1. Brass Eye Pedophilia Special -- Chris MorrisMany readers shamed me in the comments of the last satire column for omitting this UK TV special from my list. In my defense, all I can do is humbly bow my head and say, "Piss off, Limey. I'd never heard of Brass Eye. I'm an American. U.S.A.! U.S.A.!!!!!!!!!" Yeah, sorry about that. The readers were totally right and I put this entry first to make amends.In 2001, satirist Chris Morris did a series of segments on British television in the form of a news program raising awareness of the dangers of pedophilia. In doing so, he enlisted the help of celebrities and news personalities to deliver ("unwittingly") completely false and somewhat functionally retarded public service messages.
What Did Morons Think Was Going On?With an indignant outrage not exhibited by Brit politicians since Gandhi had the nerve to march to the sea and make salt, Parliment members threw stones at Chris Morris. Beverley Hughes described the show as "unspeakably sick." David Blunkett said he was "dismayed" by it. Tessa Jowell, asked the Independent Television Commission to reinstate censorship to ban similar programs. Newspapers like the Daily Star heavily criticized the satirist and the Daily Mail called the show "unspeakably sick."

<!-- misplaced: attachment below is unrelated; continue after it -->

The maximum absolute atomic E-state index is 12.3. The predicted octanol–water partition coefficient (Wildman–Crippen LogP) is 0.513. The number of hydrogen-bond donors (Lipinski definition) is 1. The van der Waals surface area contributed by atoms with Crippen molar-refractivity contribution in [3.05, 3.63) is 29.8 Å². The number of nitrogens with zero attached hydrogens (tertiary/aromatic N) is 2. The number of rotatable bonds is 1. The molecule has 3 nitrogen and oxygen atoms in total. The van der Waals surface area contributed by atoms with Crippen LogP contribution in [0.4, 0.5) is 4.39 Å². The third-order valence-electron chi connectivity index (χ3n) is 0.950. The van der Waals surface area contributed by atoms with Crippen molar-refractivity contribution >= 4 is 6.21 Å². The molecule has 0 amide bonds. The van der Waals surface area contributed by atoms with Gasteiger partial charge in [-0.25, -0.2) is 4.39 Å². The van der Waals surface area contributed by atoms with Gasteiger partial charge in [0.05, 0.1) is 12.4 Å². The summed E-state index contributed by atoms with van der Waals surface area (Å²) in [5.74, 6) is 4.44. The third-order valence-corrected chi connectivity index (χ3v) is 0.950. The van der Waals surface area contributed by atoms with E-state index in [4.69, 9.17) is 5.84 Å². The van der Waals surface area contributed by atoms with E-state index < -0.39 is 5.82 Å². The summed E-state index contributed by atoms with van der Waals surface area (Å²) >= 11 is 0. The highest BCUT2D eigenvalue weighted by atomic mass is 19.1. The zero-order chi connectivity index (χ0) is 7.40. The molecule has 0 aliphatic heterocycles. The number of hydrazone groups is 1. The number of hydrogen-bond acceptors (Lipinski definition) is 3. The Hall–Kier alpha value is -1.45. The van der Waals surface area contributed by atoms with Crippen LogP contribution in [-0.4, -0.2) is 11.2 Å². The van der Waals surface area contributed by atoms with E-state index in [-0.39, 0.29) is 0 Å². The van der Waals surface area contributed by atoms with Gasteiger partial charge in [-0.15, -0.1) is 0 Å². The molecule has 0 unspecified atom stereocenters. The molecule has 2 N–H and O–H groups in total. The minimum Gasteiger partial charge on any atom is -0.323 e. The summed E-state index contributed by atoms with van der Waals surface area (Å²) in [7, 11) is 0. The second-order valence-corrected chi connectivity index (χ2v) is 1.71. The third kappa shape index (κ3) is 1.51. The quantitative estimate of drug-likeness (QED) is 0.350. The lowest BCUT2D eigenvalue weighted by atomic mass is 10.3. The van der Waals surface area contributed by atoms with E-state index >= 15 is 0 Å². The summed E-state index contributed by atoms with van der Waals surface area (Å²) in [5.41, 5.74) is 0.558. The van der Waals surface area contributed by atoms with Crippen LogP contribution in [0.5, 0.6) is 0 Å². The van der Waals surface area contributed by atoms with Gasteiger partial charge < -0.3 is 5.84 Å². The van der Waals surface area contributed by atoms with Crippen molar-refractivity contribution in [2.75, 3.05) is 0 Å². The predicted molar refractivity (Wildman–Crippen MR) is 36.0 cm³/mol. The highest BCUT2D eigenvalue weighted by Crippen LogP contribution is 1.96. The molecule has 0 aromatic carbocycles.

What's The Actual Point?Well, I've never met Chris Morris, but I'm going to go out on a limb and say he never intended to go on national television and give aid and comfort to people so vile that they usually get murdered in prison by rapists and serial killers who find pedophiles too sick to live. The show is mocking the moral panics that news shows create for ratings. News shows that sanctimoniously shake their head at pedophiles like its any accomplishment to be a better person than the worst people in the world. Shows that actually exploit the horrors of pedophilia for their own ratings gain and distort information surrounding the important issue to up the ante of the program's sensationalistic appeal. For some reason, all the embeds of Brass Eye have been disabled, so watch a lovely sample here.Oh, and the best part of this entry? The newspapers mentioned above who criticized the show's supposed perversity completely put their foot in it. The Daily Star ran their story next to a separate article featuring a photo of then 15-year-old singer Charlotte Church's breasts, and the headline "She's a big girl now". And the Daily Mail ran their story next to a picture of Princesses Beatrice and Eugenie, then 13 and 11, in their bikinis.
Check out the first installment of Gladstone's Notes from the Internet Apocalypse this Thursday! In the meantime, read Gladstone's article, "5 Famous Artists Who Didn't Create Their Signature Creation," only in the new Cracked.com book. Gladstone's site, Twitter and Facebook.